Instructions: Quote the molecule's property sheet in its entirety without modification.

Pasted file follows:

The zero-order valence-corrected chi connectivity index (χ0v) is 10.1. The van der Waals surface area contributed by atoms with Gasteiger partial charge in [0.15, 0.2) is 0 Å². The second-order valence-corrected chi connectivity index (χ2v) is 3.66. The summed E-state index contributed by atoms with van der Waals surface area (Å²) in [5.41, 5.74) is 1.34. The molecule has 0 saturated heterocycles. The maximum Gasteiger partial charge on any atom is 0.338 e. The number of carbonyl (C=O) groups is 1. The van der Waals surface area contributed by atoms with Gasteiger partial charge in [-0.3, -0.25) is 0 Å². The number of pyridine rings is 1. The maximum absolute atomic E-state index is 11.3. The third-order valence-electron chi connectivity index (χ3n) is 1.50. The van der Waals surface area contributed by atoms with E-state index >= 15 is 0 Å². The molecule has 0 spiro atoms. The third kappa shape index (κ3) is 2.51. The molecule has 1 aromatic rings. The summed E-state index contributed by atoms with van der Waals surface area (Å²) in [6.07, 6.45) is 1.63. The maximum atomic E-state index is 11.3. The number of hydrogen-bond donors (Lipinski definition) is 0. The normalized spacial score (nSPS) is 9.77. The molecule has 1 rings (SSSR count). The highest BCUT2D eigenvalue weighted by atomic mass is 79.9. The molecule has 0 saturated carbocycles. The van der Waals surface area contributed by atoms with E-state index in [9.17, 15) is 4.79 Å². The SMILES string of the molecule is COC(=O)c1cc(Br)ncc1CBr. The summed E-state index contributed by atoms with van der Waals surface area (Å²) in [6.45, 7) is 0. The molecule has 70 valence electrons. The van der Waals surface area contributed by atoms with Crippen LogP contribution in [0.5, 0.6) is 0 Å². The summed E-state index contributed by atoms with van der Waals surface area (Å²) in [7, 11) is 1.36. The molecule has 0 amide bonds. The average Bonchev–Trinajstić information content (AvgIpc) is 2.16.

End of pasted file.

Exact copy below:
The zero-order valence-corrected chi connectivity index (χ0v) is 10.1. The van der Waals surface area contributed by atoms with Gasteiger partial charge in [0.15, 0.2) is 0 Å². The second-order valence-corrected chi connectivity index (χ2v) is 3.66. The summed E-state index contributed by atoms with van der Waals surface area (Å²) in [5.41, 5.74) is 1.34. The molecule has 0 saturated heterocycles. The maximum Gasteiger partial charge on any atom is 0.338 e. The number of carbonyl (C=O) groups is 1. The van der Waals surface area contributed by atoms with Gasteiger partial charge in [-0.3, -0.25) is 0 Å². The number of pyridine rings is 1. The maximum absolute atomic E-state index is 11.3. The third-order valence-electron chi connectivity index (χ3n) is 1.50. The van der Waals surface area contributed by atoms with E-state index >= 15 is 0 Å². The molecule has 0 spiro atoms. The third kappa shape index (κ3) is 2.51. The molecule has 1 aromatic rings. The summed E-state index contributed by atoms with van der Waals surface area (Å²) in [6.07, 6.45) is 1.63. The maximum atomic E-state index is 11.3. The number of hydrogen-bond donors (Lipinski definition) is 0. The normalized spacial score (nSPS) is 9.77. The molecule has 1 rings (SSSR count). The highest BCUT2D eigenvalue weighted by atomic mass is 79.9. The molecule has 0 saturated carbocycles. The van der Waals surface area contributed by atoms with E-state index in [9.17, 15) is 4.79 Å². The SMILES string of the molecule is COC(=O)c1cc(Br)ncc1CBr. The summed E-state index contributed by atoms with van der Waals surface area (Å²) in [6.45, 7) is 0. The molecule has 70 valence electrons. The van der Waals surface area contributed by atoms with Crippen LogP contribution in [0.5, 0.6) is 0 Å². The summed E-state index contributed by atoms with van der Waals surface area (Å²) in [7, 11) is 1.36. The molecule has 0 amide bonds. The average Bonchev–Trinajstić information content (AvgIpc) is 2.16.